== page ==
Your rental is your home, but as a tenant, you can’t knock down walls or upgrade the carpet to hardwood. But there are a few ways to make your temporary home feel like your own without creating a permanent imprint.
"It's important to make your rental feel like home. Even if you are only living in it for a year, that's a year you should love coming home."
Jenny Bess | Sweet Teal
Before you get too excited about improvement projects, double check your lease to see if it specifies what alterations will be allowed. If you’re not sure, it’s best to talk to your landlord or property management company. While temporary changes are typically OK, it’s always best to communicate your plans upfront.
If your landlord approves your plans, make sure that you get the approval in writing. Save this for your records in case the property management company requires proof, or your landlord forgets that he gave you permission.
Keep in mind that even if you get permission, you may need to revert or remove the changes before you move out. So keep all the original hardware on hand.
Ready to transform your rental? Let’s get started.
|Storage and Decor||
Faucets and Shower Heads
This is a two-for-one deal. Replacing faucets and showerheads will upgrade the look and feel of your bathroom and kitchen and make these rooms more energy efficient. Pick a statement piece for the faucet to create a focal point in the room.
Here's how to replace your faucets:
Replacing a showerhead is much less work: all you have to do is unscrew the existing fixture and replace it with your new model.
Apartment buildings go through new tenants like a revolving door, and if knobs aren’t updated often, you can often spot wear and tear. Replace door knobs in your apartment with ones that match your current decorating scheme to pull everything together. Don’t forget to keep the old knobs and hardware in bags marked with which door they fit for when your lease is up.
Remodeling a kitchen is costly - and probably prohibited in you lease - but you can redecorate your apartment’s cabinets. If your kitchen cabinets are standard two-hold pulls, simply measure the distance between the two holes and purchase new handles that fit your style. When swapping out the handles, carefully unscrew the old piece and keep all the original hardware and accompanying screws in a bag. Remember to label each one and store all of the pieces together until you move out.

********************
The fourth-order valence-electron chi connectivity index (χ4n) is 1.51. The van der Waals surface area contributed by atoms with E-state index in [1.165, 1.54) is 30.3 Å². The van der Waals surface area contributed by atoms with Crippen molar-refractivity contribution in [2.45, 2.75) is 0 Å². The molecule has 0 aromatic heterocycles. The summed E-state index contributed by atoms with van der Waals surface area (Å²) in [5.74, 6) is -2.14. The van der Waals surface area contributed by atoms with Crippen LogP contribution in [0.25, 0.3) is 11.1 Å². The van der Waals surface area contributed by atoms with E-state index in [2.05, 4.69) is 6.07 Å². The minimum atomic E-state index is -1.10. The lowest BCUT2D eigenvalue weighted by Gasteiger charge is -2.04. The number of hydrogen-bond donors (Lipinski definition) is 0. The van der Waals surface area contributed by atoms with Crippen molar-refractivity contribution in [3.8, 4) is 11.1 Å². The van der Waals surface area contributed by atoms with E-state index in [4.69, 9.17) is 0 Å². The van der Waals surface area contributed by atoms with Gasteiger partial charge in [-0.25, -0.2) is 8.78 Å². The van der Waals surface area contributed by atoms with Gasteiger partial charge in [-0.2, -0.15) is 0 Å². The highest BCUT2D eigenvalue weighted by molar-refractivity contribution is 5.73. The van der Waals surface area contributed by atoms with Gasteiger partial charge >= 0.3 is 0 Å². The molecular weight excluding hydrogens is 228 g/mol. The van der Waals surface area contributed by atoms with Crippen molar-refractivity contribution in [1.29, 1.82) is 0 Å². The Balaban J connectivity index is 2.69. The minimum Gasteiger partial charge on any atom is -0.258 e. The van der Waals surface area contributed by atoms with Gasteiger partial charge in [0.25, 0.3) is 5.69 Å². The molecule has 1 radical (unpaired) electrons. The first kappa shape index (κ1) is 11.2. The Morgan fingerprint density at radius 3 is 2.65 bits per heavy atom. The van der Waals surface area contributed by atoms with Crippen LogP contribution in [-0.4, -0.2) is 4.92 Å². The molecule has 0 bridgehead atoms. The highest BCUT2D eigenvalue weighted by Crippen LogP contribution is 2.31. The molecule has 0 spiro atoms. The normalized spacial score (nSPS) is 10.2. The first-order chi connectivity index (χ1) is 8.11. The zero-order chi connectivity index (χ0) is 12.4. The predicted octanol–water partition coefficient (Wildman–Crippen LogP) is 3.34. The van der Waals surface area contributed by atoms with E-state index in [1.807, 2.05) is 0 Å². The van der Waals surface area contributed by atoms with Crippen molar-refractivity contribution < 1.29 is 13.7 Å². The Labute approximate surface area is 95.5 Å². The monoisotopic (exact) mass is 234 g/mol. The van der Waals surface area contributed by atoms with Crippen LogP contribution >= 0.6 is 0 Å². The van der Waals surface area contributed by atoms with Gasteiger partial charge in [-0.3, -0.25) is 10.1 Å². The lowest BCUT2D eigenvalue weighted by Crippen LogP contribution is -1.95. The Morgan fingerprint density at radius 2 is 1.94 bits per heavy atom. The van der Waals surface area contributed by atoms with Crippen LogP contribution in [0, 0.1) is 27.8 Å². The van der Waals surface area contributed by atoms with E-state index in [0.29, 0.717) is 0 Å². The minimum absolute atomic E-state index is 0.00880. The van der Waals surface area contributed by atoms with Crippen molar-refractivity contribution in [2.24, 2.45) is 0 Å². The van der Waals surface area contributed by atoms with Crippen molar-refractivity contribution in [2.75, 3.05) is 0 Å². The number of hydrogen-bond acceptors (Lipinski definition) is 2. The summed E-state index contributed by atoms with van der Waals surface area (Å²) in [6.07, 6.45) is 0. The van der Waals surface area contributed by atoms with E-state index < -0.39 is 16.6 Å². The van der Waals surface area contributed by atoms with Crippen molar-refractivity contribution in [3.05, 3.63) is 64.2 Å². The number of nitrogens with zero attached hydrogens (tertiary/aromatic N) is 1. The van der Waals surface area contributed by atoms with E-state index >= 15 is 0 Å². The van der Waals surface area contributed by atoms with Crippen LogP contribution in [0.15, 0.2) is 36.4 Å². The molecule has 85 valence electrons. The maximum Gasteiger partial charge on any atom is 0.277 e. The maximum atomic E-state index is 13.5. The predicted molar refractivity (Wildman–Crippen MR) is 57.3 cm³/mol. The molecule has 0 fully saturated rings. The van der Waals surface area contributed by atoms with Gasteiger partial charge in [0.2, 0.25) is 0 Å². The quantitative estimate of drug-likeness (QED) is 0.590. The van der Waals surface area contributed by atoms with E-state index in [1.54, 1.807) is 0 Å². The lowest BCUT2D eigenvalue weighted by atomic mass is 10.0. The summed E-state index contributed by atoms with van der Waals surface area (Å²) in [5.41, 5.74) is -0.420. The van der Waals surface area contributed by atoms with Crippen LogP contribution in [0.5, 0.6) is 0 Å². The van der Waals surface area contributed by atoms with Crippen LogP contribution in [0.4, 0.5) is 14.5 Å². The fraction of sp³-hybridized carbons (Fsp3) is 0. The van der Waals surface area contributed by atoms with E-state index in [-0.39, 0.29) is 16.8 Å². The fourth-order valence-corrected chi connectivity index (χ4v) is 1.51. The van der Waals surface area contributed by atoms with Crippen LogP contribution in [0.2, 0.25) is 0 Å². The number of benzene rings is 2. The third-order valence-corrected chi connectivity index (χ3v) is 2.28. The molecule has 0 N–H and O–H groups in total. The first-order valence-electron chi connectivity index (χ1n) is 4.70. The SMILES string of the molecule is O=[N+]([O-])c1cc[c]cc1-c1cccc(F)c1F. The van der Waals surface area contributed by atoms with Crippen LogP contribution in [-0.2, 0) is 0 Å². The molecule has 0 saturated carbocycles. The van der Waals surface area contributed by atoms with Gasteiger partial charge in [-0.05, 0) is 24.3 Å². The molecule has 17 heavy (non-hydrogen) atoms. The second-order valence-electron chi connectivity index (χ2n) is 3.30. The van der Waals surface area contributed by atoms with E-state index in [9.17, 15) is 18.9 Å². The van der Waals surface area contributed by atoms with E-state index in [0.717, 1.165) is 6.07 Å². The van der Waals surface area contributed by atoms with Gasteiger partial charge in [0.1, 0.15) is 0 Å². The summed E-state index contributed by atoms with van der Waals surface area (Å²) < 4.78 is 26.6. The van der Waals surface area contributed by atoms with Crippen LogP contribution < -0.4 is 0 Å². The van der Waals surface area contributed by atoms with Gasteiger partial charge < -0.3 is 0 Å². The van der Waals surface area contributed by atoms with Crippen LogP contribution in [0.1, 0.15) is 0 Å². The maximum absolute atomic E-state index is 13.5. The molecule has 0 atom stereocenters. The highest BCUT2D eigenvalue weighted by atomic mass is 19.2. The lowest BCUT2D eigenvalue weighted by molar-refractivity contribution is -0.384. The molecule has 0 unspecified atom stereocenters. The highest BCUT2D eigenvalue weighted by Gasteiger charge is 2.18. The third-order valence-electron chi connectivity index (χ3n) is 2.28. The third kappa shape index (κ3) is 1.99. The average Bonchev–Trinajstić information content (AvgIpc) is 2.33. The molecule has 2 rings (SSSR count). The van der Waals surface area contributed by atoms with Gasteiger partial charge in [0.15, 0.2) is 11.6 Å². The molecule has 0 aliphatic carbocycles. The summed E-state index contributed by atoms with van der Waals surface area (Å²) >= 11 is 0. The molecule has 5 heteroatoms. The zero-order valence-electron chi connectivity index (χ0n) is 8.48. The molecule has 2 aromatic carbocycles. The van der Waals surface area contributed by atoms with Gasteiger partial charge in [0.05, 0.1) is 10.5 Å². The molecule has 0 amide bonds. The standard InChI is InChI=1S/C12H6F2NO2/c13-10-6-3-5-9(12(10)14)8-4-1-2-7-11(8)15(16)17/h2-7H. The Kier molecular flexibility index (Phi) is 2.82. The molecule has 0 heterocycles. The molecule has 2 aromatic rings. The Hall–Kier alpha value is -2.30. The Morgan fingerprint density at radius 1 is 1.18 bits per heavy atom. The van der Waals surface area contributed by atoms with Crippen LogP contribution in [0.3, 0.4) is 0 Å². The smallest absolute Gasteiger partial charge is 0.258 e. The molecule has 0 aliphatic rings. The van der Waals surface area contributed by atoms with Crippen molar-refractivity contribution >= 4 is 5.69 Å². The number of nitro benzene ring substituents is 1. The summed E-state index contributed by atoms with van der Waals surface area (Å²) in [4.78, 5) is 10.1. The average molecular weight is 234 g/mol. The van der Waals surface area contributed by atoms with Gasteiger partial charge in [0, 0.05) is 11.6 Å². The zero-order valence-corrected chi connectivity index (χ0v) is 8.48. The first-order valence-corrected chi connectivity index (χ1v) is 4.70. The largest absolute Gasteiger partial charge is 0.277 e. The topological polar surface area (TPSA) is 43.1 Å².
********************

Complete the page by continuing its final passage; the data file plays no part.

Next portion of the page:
Let There Be Light
Better lighting can transform a dark space. Replace fixtures in each room to complement the décor in your apartment.
Speak to your landlord if you are replacing anything major, especially a ceiling fan unit. They may allow you to upgrade it and deduct the cost from next month’s rent check, so it pays to keep them in the loop!
Paint, If You Can
If you are one of the lucky few whose landlord approves, pick a wall to paint a bold accent color. Avoid painting the entire apartment, since your landlord might require you to repaint anything you changed before you move out. Selecting one wall in your living room and one in the bedroom creates a striking look, without all the extra work.
When paint isn’t allowed, temporary wallpaper can do the trick. Peel and stick options are relatively simple to install and should not damage the walls. Create an accent wall or make a statement with something textured.
Hang Wall Art or a Tapestry
Looking to avoid the hassle of wallpaper and paint? Hang an oversized piece of wall art or tapestry, creating a feature wall to elevate your apartment décor. Pick pieces that mesh well with your existing decorations and cover up enough wall space to make an impact.
Nothing says “rental unit” quite like white plastic blinds. To make your apartment feel less cookie-cutter and more lived-in, replace them with new blinds or cover them using roman shades. If you go the replacement route, keep track of all the original pieces to reinstall when your lease is up.
Make the most of your apartment’s cabinet space by installing pull-out shelves. Use these in spaces that don’t have existing shelves, but measure twice before you head out to the hardware store. This requires precise measurements and DIY savvy, but it’s well worth the effort.
Hanging Shelves and Decorative Baskets
A cluttered room won’t do your apartment design work any favors. If you lack ample storage space, install floating shelves equipped with hooks or baskets to hold and organize items. Use a level to carefully mark the wall before hanging up your shelves.
After you’ve completed the hard work of hanging shelves, updating hardware and measuring your temporary wallpaper pieces, add a few finishing touches.
Stick to a design theme and color palette. Avoid bringing in clashing colors that would end up making your rooms feel disjointed. Don’t be afraid to get creative either! The HGTV blog has a collection of creative ways to spruce up your apartment, including putting gold duct tape on your refrigerator like Kristin from hunted Interior.
"The best ways to make it feel like home are to decorate in a style that makes you feel happy and stick to that theme. If you love the beach, give it a tropical feel. If you love minimal design, find a few pieces that really speak to you like a wood slice coffee table."
Jenny Bess | Sweet Teal
Have any tricks for customizing your space while keeping your landlord happy? Let us know your favorite DIY project in the comments!